The girls giggled when Madame Leroi read Ella’s cards, her eyes glowing theatrically in the dim light.
“Beware! A man you’ll meet, with dark hair and large feet! Look for a smart green coat and keys to a boat, a sign from above that you’ll find true love!”
Janice elbowed Ella in the ribs, chuckling, “You’re going to fall in love with a tall rich guy!”
Ella didn’t believe any of this hullaballoo. The stuffy shop filled with odd trinkets, the woman dressed in layered skirts and oversized jewelry that tinkled and jangled as she waved her hands wildly in the air, it was all for show, but she laughed along with her girlfriends anyway. It was entertaining at the least.
Ella had forgotten about that night with the fortune teller. It had been well over a year, and the tall rich man was far from her mind. She was late for work and in desperate need of coffee. She rounded the corner of Broad Street hoping that the line wouldn’t be too long at her favorite coffee shop. She was half running, half walking and digging in her purse for her chapstick at the same time when a man, his eyes glued to his phone, ran right into her, knocking her off her feet and spewing the contents of her purse all over the street. She choked back tears, holding her scraped hand against her chest.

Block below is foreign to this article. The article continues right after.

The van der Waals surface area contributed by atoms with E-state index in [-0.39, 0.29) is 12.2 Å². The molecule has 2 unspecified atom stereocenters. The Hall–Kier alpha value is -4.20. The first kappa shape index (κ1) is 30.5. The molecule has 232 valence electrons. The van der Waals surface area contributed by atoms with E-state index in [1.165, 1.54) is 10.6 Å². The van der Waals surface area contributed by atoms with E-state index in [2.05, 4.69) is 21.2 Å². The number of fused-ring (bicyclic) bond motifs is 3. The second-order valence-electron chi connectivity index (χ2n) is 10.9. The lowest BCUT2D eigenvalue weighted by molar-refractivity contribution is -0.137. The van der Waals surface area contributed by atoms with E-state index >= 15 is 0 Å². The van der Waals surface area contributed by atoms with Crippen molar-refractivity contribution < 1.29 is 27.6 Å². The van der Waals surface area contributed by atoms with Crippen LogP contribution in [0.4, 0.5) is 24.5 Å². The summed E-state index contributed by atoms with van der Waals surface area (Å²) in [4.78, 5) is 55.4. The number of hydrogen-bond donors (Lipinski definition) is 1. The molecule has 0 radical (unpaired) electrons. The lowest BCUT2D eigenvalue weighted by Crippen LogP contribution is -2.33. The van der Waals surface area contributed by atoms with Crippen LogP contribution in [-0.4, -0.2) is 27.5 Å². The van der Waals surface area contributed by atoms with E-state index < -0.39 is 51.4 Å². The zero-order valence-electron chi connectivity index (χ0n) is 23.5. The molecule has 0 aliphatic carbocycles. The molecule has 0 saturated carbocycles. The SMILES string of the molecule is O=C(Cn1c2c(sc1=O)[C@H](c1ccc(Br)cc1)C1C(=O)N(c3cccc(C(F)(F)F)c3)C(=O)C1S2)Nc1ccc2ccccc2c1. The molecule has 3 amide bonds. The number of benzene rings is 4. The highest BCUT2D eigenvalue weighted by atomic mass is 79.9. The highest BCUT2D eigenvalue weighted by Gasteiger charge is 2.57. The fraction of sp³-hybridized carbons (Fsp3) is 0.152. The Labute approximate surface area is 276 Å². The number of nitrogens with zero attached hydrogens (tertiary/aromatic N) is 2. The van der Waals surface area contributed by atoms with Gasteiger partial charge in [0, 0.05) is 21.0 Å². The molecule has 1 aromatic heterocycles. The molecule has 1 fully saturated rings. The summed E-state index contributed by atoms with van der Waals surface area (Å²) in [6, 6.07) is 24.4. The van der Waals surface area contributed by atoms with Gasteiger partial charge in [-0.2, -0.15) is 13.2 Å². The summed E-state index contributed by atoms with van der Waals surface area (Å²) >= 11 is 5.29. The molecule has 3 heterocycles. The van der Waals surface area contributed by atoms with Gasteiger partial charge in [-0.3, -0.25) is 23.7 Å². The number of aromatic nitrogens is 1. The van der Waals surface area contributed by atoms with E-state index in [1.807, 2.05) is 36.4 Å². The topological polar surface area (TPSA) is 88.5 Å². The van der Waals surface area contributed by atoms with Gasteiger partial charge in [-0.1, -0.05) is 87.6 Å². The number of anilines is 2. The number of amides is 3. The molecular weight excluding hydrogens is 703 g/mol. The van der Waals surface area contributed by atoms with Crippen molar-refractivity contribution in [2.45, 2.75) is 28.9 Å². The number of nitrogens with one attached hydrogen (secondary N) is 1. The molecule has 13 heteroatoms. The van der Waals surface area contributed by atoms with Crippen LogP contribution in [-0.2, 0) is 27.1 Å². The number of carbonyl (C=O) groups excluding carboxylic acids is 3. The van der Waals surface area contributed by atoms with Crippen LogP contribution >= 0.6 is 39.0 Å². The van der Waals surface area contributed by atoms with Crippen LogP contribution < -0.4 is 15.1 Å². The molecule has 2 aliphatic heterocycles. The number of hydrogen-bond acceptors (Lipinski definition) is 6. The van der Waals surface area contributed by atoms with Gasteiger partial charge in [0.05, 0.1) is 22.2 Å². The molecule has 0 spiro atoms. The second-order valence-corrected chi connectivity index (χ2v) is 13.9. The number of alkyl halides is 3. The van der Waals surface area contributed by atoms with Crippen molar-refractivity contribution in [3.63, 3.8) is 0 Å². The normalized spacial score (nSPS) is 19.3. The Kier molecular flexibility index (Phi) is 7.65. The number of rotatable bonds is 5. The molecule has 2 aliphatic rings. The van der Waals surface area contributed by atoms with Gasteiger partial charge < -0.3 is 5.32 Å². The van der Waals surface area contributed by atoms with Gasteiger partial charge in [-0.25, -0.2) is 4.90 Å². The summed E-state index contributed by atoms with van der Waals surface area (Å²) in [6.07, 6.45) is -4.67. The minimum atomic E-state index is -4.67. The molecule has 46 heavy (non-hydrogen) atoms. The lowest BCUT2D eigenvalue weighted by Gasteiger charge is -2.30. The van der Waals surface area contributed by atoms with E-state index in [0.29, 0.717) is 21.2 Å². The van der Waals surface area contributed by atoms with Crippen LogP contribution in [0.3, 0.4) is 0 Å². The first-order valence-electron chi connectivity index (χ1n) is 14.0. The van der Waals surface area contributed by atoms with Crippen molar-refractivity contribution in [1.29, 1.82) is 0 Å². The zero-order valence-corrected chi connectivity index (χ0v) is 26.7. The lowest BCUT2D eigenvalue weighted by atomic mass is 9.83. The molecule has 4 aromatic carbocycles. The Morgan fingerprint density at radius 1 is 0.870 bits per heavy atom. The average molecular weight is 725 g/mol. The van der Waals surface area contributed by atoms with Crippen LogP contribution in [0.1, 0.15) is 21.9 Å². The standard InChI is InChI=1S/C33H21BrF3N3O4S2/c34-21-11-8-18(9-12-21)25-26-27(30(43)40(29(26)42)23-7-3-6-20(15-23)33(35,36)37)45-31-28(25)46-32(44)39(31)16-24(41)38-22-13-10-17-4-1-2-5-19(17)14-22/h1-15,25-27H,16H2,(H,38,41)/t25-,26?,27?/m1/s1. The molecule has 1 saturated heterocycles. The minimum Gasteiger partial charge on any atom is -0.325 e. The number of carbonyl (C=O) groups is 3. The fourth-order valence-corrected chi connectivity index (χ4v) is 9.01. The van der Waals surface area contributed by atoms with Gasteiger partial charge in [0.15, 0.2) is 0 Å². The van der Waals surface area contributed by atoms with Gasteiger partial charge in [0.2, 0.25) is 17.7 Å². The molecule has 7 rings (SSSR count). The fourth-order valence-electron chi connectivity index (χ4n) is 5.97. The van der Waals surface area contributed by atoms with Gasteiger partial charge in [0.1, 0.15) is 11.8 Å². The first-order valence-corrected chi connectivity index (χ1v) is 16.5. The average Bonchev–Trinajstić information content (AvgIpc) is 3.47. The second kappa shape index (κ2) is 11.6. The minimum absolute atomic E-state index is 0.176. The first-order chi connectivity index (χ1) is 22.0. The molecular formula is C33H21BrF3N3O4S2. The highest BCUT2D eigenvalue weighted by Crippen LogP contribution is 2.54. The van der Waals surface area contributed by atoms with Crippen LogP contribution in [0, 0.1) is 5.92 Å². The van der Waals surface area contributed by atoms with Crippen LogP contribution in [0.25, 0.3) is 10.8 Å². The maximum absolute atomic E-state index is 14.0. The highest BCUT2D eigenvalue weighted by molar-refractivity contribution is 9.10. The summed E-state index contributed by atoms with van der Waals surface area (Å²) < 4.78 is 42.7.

“Watch where you’re going!” The man scoffed and walked off without a single look back, stomping his big foot over Ella’s wallet as he left.
Ella turned to yell at him and noticed his dark hair, his nicely tailored green coat, and a keychain peeking from his back pocket, the foam kind that floats in water. That was the man the fortune teller told her about! He was everything she had described, except that he was a total prick. Dejected, Ella turned back to grab her things before they were kicked about by the passing pedestrians.
“Hey, I saw that guy run into you! What an asshole! Do you need help?”
Ella looked up and met the most beautiful green eyes she’d ever seen, clear like the sea on a cloudless day. They were set in a cherub-like freckled face framed by a halo of bright red curly hair. The girl began to help Ella gather her things.
“Wow, thanks! Um, yeah I…”
“I’m Fiona, by the way,” and the girl stuck out her hand to help Ella up off the street.
“Ella. Thanks for helping me. Um, can I get you a coffee?”
Ella would definitely be late to work now, but something told her, it would be worth it.